53. 53.
    Waters DJ, Shen S, Glickman LT, Cooley DM, Bostwick DG, Qian J, et al. Prostate cancer risk and DNA damage: translational significance of selenium supplementation in a canine model. Carcinogenesis. 2005;26:1256–62.PubMedCrossRefGoogle Scholar
  54. 54.
    Karunasinghe N, Ryan J, Tuckey J, Masters J, Jamieson M, Clarke LC, et al. DNA stability and serum selenium levels in a high-risk group for prostate cancer. Cancer Epidemiol Biomarkers Prev. 2004;13:391–7.PubMedGoogle Scholar
  55. 55.
    Battin EE, Perron NR, Brumaghim JL. The central role of metal coordination in selenium antioxidant acitivity. Inorg Chem. 2006;45:499–501.PubMedCrossRefGoogle Scholar
  56. 56.
    Papp LV, Lu J, Holmgren A, Khanna KK. From selenium to selenoproteins: synthesis, identity, and their role in human health. Antioxid Redox Signal. 2007;9:775–806.PubMedCrossRefGoogle Scholar
  57. 57.
    Beck MA. Antioxidants and viral infections: host immune response and viral pathogenicity. J Am Coll Nutr. 2001;20:384S–8S.PubMedGoogle Scholar
  58. 58.
    Beck M. Selenium, viral infections. In: Hatfield DL, Berry MJ, Gladyshev VN, editors. Selenium – its molecular biology and role in human health, New York: Springer; 2006. p. 287–98.Google Scholar
  59. 59.
    Broome CS, McArdle F, Kyle JA, Andrews F, Lowe NM, Hart CA, et al. An increase in selenium intake improves immune function and poliovirus handling in adults with marginal selenium status. Am J Clin Nutr. 2004;80:154–62.PubMedGoogle Scholar
  60. 60.
    Baum MK, Campa A. Role of selenium in HIV/AIDS. In: Hatfield DL, Berry MJ, Gladyshev VN, editors. Selenium – its molecular biology and role in human health, New York: Springer; 2006. p. 299–310.Google Scholar
  61. 61.
    McKenzie RC, Beckett GJ, Arthur JR. Effects of selenium on immunity and aging. In: Hatfield DL, Berry MJ, Gladyshev VN editors. Selenium – its molecular biology and role in human health, New York: Springer; 2006. p. 287–98.Google Scholar
  62. 62.
    Gartner R, Gasnier BC, Dietrich JW, Krebs B, Angstwurm MW. Selenium supplementation in patients with autoimmune thyroiditis decreases thyroid peroxidase antibodies concentrations. J Clin Endocrinol Metab. 2002;87:1687–91.PubMedCrossRefGoogle Scholar
  63. 63.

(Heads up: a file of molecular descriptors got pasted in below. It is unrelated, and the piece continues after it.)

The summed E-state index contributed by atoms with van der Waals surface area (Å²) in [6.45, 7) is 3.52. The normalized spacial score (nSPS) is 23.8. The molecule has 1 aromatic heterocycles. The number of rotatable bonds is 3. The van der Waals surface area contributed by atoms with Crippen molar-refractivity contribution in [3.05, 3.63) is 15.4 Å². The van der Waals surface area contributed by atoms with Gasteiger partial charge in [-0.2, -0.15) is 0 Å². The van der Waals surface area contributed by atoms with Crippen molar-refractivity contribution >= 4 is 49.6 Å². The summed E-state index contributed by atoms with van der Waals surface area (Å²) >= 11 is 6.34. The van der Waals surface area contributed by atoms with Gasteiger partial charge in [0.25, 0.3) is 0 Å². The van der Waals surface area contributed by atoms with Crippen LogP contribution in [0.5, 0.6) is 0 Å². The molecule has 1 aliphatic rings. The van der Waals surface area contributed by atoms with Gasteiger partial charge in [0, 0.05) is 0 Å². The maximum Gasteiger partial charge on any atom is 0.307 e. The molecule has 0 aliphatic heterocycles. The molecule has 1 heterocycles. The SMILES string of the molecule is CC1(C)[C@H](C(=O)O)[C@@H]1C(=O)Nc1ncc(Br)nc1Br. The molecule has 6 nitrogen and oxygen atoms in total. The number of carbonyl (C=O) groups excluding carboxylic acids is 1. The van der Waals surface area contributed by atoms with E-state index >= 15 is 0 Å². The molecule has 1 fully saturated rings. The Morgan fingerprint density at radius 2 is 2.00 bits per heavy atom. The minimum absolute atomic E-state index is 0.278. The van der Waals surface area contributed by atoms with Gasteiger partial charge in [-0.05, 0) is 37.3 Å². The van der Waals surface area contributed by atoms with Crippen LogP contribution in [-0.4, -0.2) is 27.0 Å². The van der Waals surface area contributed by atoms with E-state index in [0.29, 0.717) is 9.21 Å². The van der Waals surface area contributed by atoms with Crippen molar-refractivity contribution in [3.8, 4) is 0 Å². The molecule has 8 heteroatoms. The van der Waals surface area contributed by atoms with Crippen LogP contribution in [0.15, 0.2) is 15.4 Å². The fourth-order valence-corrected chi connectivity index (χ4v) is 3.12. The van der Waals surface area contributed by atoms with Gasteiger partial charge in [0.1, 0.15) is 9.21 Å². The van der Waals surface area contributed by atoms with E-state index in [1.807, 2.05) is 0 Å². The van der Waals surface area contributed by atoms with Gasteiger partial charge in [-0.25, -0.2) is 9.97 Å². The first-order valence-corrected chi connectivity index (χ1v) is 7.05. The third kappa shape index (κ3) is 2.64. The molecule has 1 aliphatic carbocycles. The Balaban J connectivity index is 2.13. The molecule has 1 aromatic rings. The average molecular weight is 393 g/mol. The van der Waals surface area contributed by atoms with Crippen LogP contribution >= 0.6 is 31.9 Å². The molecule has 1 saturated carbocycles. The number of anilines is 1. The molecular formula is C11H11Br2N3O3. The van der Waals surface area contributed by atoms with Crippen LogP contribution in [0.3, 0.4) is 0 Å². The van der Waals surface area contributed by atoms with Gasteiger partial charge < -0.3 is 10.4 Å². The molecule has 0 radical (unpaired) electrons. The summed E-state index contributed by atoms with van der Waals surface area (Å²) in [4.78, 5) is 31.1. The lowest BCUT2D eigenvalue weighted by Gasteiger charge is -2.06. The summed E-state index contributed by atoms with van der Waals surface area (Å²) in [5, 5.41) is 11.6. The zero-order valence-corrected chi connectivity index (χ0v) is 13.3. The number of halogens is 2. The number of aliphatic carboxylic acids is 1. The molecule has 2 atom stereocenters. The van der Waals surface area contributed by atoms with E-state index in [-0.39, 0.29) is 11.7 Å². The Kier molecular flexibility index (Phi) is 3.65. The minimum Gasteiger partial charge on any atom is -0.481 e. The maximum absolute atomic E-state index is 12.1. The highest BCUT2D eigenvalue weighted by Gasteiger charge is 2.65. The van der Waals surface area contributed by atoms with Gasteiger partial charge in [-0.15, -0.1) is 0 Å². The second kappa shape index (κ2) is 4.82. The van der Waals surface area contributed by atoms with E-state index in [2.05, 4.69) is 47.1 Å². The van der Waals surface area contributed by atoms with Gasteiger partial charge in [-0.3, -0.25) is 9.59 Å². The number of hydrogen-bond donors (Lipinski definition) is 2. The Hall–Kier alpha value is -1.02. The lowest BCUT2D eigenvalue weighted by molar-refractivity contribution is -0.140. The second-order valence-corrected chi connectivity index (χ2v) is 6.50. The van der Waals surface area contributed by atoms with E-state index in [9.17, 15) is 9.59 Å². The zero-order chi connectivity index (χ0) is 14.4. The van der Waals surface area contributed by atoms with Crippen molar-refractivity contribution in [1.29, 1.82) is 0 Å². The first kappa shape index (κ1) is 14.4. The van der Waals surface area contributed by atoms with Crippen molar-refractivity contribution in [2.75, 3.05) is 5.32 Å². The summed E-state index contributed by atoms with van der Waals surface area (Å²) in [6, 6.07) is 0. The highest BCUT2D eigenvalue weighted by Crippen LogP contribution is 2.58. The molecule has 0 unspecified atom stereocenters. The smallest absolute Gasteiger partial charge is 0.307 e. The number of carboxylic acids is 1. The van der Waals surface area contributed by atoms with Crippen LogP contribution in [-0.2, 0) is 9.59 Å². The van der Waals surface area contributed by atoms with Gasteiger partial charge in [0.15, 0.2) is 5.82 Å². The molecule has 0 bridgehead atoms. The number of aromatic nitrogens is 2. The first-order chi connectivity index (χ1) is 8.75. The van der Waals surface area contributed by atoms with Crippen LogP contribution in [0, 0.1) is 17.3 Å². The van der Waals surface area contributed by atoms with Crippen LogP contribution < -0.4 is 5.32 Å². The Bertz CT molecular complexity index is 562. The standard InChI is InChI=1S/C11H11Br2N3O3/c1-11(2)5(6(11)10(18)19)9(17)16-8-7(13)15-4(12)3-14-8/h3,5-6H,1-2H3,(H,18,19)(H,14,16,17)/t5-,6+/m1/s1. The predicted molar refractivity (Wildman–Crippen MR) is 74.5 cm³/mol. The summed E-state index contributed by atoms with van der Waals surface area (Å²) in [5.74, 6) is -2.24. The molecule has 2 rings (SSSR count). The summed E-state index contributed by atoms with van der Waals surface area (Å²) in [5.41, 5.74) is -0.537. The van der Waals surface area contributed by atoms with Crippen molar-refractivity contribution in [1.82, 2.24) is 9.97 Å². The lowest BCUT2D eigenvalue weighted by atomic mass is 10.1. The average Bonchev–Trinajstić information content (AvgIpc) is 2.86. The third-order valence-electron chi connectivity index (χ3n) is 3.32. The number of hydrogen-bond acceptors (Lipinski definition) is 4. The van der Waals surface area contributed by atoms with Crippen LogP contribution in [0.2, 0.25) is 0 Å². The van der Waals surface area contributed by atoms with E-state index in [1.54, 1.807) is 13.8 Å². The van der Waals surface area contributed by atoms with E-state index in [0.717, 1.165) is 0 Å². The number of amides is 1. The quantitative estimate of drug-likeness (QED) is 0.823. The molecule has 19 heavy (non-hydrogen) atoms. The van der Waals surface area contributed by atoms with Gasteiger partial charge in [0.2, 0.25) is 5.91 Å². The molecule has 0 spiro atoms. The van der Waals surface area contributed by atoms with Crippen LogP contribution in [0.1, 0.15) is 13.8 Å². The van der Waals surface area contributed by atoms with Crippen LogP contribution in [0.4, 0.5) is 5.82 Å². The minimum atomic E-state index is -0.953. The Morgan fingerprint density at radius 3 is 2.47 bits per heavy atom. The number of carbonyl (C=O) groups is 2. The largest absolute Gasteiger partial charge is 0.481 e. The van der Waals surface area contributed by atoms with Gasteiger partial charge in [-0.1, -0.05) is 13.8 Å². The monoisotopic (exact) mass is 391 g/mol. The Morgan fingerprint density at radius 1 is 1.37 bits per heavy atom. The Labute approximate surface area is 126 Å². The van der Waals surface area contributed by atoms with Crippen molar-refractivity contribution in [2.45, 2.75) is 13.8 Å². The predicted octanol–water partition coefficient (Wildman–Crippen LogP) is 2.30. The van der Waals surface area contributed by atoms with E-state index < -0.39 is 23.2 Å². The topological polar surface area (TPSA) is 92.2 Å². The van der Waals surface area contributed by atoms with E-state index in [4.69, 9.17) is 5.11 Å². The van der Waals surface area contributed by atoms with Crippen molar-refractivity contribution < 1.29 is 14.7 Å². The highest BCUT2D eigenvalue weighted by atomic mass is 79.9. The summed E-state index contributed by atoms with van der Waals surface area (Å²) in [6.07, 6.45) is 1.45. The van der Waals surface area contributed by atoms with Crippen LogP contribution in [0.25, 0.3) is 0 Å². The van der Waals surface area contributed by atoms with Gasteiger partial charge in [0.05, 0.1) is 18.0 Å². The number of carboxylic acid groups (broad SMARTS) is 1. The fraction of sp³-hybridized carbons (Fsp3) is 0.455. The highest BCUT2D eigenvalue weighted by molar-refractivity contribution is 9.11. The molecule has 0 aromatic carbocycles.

Duntas LH. The role of selenium in thyroid autoimmunity and cancer. Thyroid. 2006;16:455–60.PubMedCrossRefGoogle Scholar
  64. 64.
    Kohrle J. Selenium and the control of thyroid hormone metabolism. Thyroid. 2005;15:841–53.PubMedCrossRefGoogle Scholar
  65. 65.
    Vanderpas JB, Contempre B, Duale NL, Deckx H, Bebe N, Longombe AO, et al. Selenium deficiency mitigates hypothyroxinemia in iodine-deficient subjects. Am J Clin Nutr. 1993;57:271S–5S.PubMedGoogle Scholar
  66. 66.
    Contempre B, Le Moine O, Dumont JE, Denet J-F, Many MC. Selenium deficiency and thyroid fibrosis. A key role of macrophases and transforming growth factor β (TGF- β). Mol Cell Endocrin. 1996;124:7–15.CrossRefGoogle Scholar
  67. 67.
    Dumitrescu AM, Liao XH, Abdullah MS, Lado-Abeal J, Majed FA, Moeller LC, et al. Mutations in SECIS BP2 result in abnormal thyroid hormone metabolism. Nat Genet. 2005;37:1247–52.PubMedCrossRefGoogle Scholar
  68. 68.
    Tinggi U, Reilly C, Patterson CM. Determination of selenium in foodstuffs using spectrofluorometry and hydride generation atomic absorption spectrometry. J Food Comp Anal. 1992;5:269–80.CrossRefGoogle Scholar
  69. 69.
    Tinggi U. Determination of selenium in meat products by hydride generation atomic absorption spectrophotometry. J AOAC Int. 1999;82:364–7.PubMedGoogle Scholar
  70. 70.
    Reilly C. Selenium in food and health. New York: Springer; 2006.Google Scholar
  71. 71.
    Thomson CD. Selenium and iodine intakes and status in New Zealand and Australia. Br J Nutr. 2004;91(5):661–72.PubMedCrossRefGoogle Scholar
  72. 72.
    Eurola MH, Ekholm PI, Ylinen ME, Koivistoinen PE, Varo PT. Selenium in Finnish foods after beginning the use of selenate-supplemented fertilisers. J Sci Food Agric. 1991;56:57–70.CrossRefGoogle Scholar
  73. 73.
    Rayman MP. The use of high-selenium yeast to raise selenium status: how does it measure up? Br J Nutr. 2004;92:557–73.PubMedCrossRefGoogle Scholar
  74. 74.
    Lyons GH, Judson GJ, Ortiz-Monasterio I, Genc Y, Stangoulis JC, Graham RD. Selenium in Australia: selenium status and biofortification of wheat for better health. J Trace Elem Med Biol. 2005;19:75–82.PubMedCrossRefGoogle Scholar
  75. 75.
    Broadley MR, White PJ, Bryson RJ, Meacham MC, Bowen HC, Johnson SE, et al. Biofortification of UK food crops with selenium. Proc Nutr Soc. 2006;65:169–81.PubMedCrossRefGoogle Scholar
  76. 76.
    Lobinski R, Edmonds J, Suzuki K, Uden P. Species-selective determination of selenium compounds in biological materials. Pure Appl Chem. 2000;72:447–61.CrossRefGoogle Scholar
  77. 77.
    Dumont E, Vanhaecke F, Cornels R. Selenium speciation from food source to metabolites: a critical review. Anal Bioanal Chem. 2006;385:1304–23.PubMedCrossRefGoogle Scholar
  78. 78.
    British Nutrition Foundation. Selenium and Health. London: The British Nutrition Foundation; 2001Google Scholar
  79. 79.
    Levander OA, Burk RF. Update of human dietary standards for selenium. In: Hatfield DL, Berry MJ, Gladyshev VN, editors. Selenium – its molecular biology and role in human health, Springer: New York; 2006. p. 399–410.Google Scholar
  80. 80.
    Department of Health and Ageing. Nutrient Reference Values for Australia and New Zealand. Canberra: Commonwealth of Australia; 2006.Google Scholar
  81. 81.
    Tinggi U. Essentiality and toxicity of selenium and its status in Australia: a review. Toxicol Lett. 2003;137:103–10.PubMedCrossRefGoogle Scholar
  82. 82.
    Tinggi U. Selenium toxicity, its adverse health effects. In: Preed V, Watson R editors. Reviews in food and nutrition toxicity. Boca Raton: CRC Press; 2005. p. 29–55.Google Scholar
  83. 83.
    See KA, Lavercombe PS, Dillon J, Ginsberg R. Accidental death from acute selenium poisoning. Med J Aust. 2006;185:388–9.Google Scholar

Copyright information

© The Japanese Society for Hygiene 2008

Authors and Affiliations

  1. 1.Centre for Public Health SciencesQueensland Health Scientific ServicesCoopers PlainsAustralia

Personalised recommendations